This is a warning not to employ philosophical speculation beyond what has been specifically revealed in the sacred Scriptures. There is always great danger in such speculations, and it causes unnecessary and harmful strife.

Paul was illustrating that the Corinthian version of Christianity, with its syncretism with Greek philosophy, was nothing like apostolic Christianity. Highlighting this contrast was intended as a rebuke. They should not be seeking to modify Christianity to make it palatable in the intellectual arena. Rather, like the Apostles, they should embrace the ridicule for the Gospel’s apparent foolishness 

The proof of Jesus’ resurrection did not rest exclusively on Paul’s testimony concerning his Damascus Road encounter with Jesus. That encounter could have been explained away in the Platonic philosophy as an encounter with Jesus’ ghost. So Paul called all of these eyewitnesses, some of whom actually handled the resurrected Jesus or saw Him eat food. 

The Greek mind had great difficulty accepting the concept of the resurrection of the flesh. Are we any different today in the western world? They had been steeped in Plato’s “immortality of the soul” doctrine and his claim that the flesh was the “prison of the soul,” and that all physical substance was inherently corrupt. To the Greeks, escaping the body of flesh and ascending into the “celestial spheres” as pure “spirit” was the goal. Consequently, the idea of the resurrection of the flesh meant permanent imprisonment in inherently corrupt matter, and permanent confinement to this material creation.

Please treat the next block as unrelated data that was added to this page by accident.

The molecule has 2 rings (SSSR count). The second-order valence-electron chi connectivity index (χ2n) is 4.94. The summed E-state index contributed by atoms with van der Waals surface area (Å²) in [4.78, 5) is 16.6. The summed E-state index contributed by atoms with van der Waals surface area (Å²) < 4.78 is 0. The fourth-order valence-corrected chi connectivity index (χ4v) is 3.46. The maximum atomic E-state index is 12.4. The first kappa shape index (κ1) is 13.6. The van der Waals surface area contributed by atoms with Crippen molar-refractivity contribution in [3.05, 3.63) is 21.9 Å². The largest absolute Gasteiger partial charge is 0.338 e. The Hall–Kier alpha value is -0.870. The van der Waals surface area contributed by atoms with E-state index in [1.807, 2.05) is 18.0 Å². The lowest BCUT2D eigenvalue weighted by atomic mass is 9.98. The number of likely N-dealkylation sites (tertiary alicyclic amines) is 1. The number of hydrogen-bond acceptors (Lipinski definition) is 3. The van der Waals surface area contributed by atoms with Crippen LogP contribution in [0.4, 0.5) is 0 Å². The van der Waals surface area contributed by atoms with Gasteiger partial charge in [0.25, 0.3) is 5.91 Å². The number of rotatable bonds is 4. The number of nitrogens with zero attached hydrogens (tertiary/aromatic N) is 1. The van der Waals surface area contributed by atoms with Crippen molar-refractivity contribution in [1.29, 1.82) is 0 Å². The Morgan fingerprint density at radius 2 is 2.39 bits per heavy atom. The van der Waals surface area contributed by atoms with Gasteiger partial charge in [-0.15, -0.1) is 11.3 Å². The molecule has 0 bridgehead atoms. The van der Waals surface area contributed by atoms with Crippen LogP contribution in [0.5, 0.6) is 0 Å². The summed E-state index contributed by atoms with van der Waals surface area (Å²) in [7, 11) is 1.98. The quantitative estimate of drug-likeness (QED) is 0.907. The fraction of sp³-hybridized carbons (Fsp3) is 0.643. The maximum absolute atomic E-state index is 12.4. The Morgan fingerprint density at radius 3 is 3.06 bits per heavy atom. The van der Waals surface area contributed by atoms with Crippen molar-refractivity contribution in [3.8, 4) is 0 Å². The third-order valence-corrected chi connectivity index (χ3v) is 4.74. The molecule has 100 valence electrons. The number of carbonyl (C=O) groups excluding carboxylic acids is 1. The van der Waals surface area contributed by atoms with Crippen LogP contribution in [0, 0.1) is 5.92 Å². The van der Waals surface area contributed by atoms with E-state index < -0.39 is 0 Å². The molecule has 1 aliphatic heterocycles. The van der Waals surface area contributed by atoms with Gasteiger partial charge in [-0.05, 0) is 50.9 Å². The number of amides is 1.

If Paul and the other Apostles of Jesus were indeed mistaken about His resurrection, then believers who have died in the hope of following Jesus in their own bodily resurrection have already perished. Note that Paul did not allow for another possibility, that their souls were immortal and continued to live on outside the body. This is strong evidence that he did not believe in the “immortality of the soul” living as a spirit in heaven. Either believers died in the true hope of following Jesus in resurrection, or they already perished. Paul allowed no other option.

If the Apostles of Jesus have placed all their hope in a mistaken belief that Jesus was resurrected, and face severe persecution and even martyrdom on account of their false testimony and mistaken belief, they are indeed pitiful men. 

The above is just one example of how immortality of the soul can impact what we believe and the lack of hope it brings. The Catholic Church unfortunately brought this teaching in under Constantine in the 3rd Century and it has not left the consciousness of most of the church until today and continues to effect how we view the whole counsel of scripture.

Leave a Reply

Fill in your details below or click an icon to log in: Logo

You are commenting using your account. Log Out /  Change )

Facebook photo

You are commenting using your Facebook account. Log Out /  Change )

Connecting to %s